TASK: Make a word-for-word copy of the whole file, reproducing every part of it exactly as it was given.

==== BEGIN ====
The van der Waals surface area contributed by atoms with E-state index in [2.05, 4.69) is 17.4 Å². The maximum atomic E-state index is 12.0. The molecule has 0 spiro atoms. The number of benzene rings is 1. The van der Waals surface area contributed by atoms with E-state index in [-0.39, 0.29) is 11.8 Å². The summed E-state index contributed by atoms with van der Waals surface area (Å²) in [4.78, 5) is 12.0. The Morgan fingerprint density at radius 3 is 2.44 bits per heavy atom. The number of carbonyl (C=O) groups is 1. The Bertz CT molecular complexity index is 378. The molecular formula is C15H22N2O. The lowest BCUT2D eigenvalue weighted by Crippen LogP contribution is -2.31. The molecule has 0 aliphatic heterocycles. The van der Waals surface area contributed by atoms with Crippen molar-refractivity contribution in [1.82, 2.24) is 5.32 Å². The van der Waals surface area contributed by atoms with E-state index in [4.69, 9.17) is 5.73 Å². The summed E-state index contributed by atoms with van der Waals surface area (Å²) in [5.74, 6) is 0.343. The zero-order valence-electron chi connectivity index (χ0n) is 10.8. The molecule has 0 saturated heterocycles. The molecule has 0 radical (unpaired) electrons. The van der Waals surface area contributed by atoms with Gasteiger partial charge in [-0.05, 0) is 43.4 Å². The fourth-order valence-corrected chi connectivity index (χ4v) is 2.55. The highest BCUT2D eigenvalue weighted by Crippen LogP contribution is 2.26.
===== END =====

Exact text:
The van der Waals surface area contributed by atoms with E-state index in [2.05, 4.69) is 17.4 Å². The maximum atomic E-state index is 12.0. The molecule has 0 spiro atoms. The number of benzene rings is 1. The van der Waals surface area contributed by atoms with E-state index in [-0.39, 0.29) is 11.8 Å². The summed E-state index contributed by atoms with van der Waals surface area (Å²) in [4.78, 5) is 12.0. The Morgan fingerprint density at radius 3 is 2.44 bits per heavy atom. The number of carbonyl (C=O) groups is 1. The Bertz CT molecular complexity index is 378. The molecular formula is C15H22N2O. The lowest BCUT2D eigenvalue weighted by Crippen LogP contribution is -2.31. The molecule has 0 aliphatic heterocycles. The van der Waals surface area contributed by atoms with Crippen molar-refractivity contribution in [1.82, 2.24) is 5.32 Å². The van der Waals surface area contributed by atoms with E-state index in [4.69, 9.17) is 5.73 Å². The summed E-state index contributed by atoms with van der Waals surface area (Å²) in [5.74, 6) is 0.343. The zero-order valence-electron chi connectivity index (χ0n) is 10.8. The molecule has 0 saturated heterocycles. The molecule has 0 radical (unpaired) electrons. The van der Waals surface area contributed by atoms with Gasteiger partial charge in [-0.05, 0) is 43.4 Å². The fourth-order valence-corrected chi connectivity index (χ4v) is 2.55. The highest BCUT2D eigenvalue weighted by Crippen LogP contribution is 2.26.